Risk level: Yellow
RED: Severe (+/- 4%) ORANGE: High (+/- 3%) YELLOW: Elevated (+/- 2%) BLUE: Guarded (+/- 1%)
THE BOOSTER SHOT
- The market, for better or worse, seems rudderless.
- Reciprocity is out of fashion.
The Japanese economy may be following Germany and tilting toward recession, according to government data released during the weekend. Recent contraction in the world’s third-largest economy was blamed in part on the coronavirus, though fourth quarter data indicate weakness was there before the global health alarms were sounding. So far, the market reaction in the midst of the virus outbreak has been asymmetric, with short-term rallies masking underlying weakness. The volatility may be indicative of a market that, like the international community in the current era, is rudderless.
Crude oil prices were stimulated last week by assessments that global fears from the coronavirus may have already peaked. Despite steady signs of a demand problem, Brent finished the week up 5.2% to close Friday at $57.32 per barrel.
Japan’s economy shrank by an annualized rate of 6.3% during the fourth quarter, the sharpest contraction since second quarter 2014. It would be easy to assign blame on the Asian spillover from the coronavirus, with oil building up in storage in the regional economy. That build is indicative of economic contraction, as travel slowdowns start to drag on key segments like manufacturing. Last week, the IEA in its latest monthly report downgraded its growth forecasts, citing demand destruction from coronavirus. On Monday, the People’s Bank of China injected some $14.3 billion into the financial system, seeking to calm market nerves.
A joint technical committee to parties to the OPEC+ curtailment program recommended trimming some 600,000 bpd from the market to address the decline in demand. Russia, which needs oil priced at somewhere around $50 per barrel, has balked at the proposal. That leaves Saudi Arabia, which needs a higher price point in order to cash in on the Saudi Aramco IPO, relatively defenseless in the current market climate. Meanwhile, the market is still working to adjust to the change in flows from the IMO’s new sulfur limit on marine fuels, which is changing everything from favored suppliers to refinery slates. Data firm Enverus adds the IMO 2020 changes everything, “from steel to sugar,” as shipping costs increase in response to the fuel premium added by the sulfur cap. Those headwinds also predate the coronavirus outbreak and, coupled with the pressure from mercantilist trade policies, can help at least partially explain why the World Trade Organization is saying that “while the year-on-year growth figures for the fourth quarter may pick up slightly, the latest [trade] barometer reading provides no indication of sustained recovery.”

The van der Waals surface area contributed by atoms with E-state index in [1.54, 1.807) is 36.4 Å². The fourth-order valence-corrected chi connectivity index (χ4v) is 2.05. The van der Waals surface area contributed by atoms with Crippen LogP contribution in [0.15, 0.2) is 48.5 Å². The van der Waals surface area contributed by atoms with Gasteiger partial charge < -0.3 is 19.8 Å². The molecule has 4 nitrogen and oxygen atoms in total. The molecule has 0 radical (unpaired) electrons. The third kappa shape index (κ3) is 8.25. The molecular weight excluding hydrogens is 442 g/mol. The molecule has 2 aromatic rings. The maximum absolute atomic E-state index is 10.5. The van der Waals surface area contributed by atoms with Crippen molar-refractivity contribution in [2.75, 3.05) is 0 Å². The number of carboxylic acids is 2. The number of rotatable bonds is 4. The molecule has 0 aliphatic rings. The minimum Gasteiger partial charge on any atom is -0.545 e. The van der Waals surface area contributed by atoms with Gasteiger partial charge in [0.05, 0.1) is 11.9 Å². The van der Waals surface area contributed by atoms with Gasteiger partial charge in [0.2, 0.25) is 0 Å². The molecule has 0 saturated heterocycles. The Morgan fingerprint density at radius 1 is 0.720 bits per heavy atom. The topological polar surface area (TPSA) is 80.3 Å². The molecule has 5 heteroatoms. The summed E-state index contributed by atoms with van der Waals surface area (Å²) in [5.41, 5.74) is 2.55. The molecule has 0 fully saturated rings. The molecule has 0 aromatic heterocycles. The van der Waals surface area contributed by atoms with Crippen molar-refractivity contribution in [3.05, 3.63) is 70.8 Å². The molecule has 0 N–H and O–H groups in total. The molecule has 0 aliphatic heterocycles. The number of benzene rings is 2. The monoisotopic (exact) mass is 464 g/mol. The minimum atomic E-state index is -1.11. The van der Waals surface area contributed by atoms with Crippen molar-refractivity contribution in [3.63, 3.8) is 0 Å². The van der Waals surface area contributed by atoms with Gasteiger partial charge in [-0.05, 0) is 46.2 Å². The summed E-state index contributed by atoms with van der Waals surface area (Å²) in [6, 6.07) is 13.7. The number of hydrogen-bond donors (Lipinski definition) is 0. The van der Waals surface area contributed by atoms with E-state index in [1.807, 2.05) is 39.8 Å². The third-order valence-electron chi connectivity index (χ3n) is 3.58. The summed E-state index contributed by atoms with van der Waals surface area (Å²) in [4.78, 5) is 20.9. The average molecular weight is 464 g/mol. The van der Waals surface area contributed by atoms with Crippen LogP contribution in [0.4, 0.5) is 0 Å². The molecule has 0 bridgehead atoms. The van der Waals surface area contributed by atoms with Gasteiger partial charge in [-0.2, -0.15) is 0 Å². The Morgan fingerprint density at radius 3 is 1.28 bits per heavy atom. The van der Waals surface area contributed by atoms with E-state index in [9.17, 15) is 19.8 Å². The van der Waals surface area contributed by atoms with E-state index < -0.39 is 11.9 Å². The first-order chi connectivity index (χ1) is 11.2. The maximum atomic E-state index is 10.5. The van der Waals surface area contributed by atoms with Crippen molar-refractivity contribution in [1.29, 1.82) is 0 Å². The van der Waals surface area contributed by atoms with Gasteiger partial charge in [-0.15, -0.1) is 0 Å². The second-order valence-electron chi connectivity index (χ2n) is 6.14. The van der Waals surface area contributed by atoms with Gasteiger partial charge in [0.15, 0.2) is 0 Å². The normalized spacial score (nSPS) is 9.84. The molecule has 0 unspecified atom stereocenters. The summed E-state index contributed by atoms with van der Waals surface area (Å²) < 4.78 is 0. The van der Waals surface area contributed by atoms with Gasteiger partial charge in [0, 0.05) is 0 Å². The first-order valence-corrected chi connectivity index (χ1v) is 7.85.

Mercantilist trade policies, such as those favored by the Trump administration, lean on me-first strategies that do little for reciprocal benefits. That bodes well for an administration that sees multilateral trade as a weakness and prone to exploitation. In the oil market, US Energy Secretary Dan Brouillette said the US is a net exporter “of energy” and thereby free from “dependency on malign nations who do not hold our best interests at heart.” Breaking the bonds of dependency aligns with a self-help strategy that draws from the pages of Adam Smith, where it is anything but consideration for another’s well-being that drives success. Logic would dictate that success breeds mimicry, whereby others looking for a win emulate the behavior of the winners. That, in turn, lines up with Washington’s penchant for realism, the doctrine that says self-interest is the only true interest in a system without a common power to keep the world in awe, to borrow from Hobbes. This may explain Russia’s role in OPEC as well, as the Kremlin sees price manipulation as a way to infuse its self-interest into the global market. A market that’s just right for Russia hobbles the United States. Hobbes also warned of a “perpetual and restless desire” for power, showing that mercantilist trade policies line up with the trend toward oligarchy. But when power is consolidated in the hands of a few-self interested souls, there is little interest to lead a liberal system that by design tempers the perpetual desire for power. Without a governor, any system, be it the international system or the international economy, is rudderless and exposed to the vulnerability of extremes.
Monday is a federal holiday in the United States, so markets will be relatively quiet. Tuesday brings a reading of consumer sentiment in the eurozone and a poor reading may be expected given the latest trends in GDP. We get a look Wednesday at US Fed thinking when minutes from the January meeting are released. Also watch for signs of a continued US glut in API and EIA figures. A deeper dive into the Japanese economy comes Thursday with the national price index for January. The week ends with the release of the US PMI for February. Brent seems to be stuck in something of a tunnel, with room to bounce between $60 and $56 per barrel. More fluidity can be expected this week, but the choppier waters may be in the rear-view mirror. A Yellow alert is in place for the week, with Brent looking to swing by +/- 2%.
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